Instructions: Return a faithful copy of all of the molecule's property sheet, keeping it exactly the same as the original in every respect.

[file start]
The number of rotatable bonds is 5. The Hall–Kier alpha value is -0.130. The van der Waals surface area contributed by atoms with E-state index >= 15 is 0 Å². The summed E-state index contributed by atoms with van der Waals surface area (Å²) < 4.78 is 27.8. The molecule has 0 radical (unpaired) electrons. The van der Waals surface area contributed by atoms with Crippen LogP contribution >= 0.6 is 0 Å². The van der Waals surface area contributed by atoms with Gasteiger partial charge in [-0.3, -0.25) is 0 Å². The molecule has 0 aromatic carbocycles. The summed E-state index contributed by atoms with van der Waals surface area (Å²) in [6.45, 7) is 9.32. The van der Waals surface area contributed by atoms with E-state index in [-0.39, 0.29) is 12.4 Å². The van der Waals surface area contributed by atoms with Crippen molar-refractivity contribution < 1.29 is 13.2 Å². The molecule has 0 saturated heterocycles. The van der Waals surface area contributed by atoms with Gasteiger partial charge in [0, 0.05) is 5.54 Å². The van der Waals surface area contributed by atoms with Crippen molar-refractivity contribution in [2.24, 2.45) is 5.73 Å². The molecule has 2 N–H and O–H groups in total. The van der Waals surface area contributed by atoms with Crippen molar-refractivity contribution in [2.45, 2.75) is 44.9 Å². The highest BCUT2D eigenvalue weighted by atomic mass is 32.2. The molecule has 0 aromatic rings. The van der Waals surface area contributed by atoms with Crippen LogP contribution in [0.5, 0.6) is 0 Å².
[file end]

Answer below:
The number of rotatable bonds is 5. The Hall–Kier alpha value is -0.130. The van der Waals surface area contributed by atoms with E-state index >= 15 is 0 Å². The summed E-state index contributed by atoms with van der Waals surface area (Å²) < 4.78 is 27.8. The molecule has 0 radical (unpaired) electrons. The van der Waals surface area contributed by atoms with Crippen LogP contribution >= 0.6 is 0 Å². The van der Waals surface area contributed by atoms with Gasteiger partial charge in [-0.3, -0.25) is 0 Å². The molecule has 0 aromatic carbocycles. The summed E-state index contributed by atoms with van der Waals surface area (Å²) in [6.45, 7) is 9.32. The van der Waals surface area contributed by atoms with E-state index in [-0.39, 0.29) is 12.4 Å². The van der Waals surface area contributed by atoms with Crippen molar-refractivity contribution < 1.29 is 13.2 Å². The molecule has 0 saturated heterocycles. The van der Waals surface area contributed by atoms with Gasteiger partial charge in [0, 0.05) is 5.54 Å². The van der Waals surface area contributed by atoms with Crippen molar-refractivity contribution in [2.24, 2.45) is 5.73 Å². The molecule has 2 N–H and O–H groups in total. The van der Waals surface area contributed by atoms with Crippen molar-refractivity contribution in [2.45, 2.75) is 44.9 Å². The highest BCUT2D eigenvalue weighted by atomic mass is 32.2. The molecule has 0 aromatic rings. The van der Waals surface area contributed by atoms with Crippen LogP contribution in [0.5, 0.6) is 0 Å².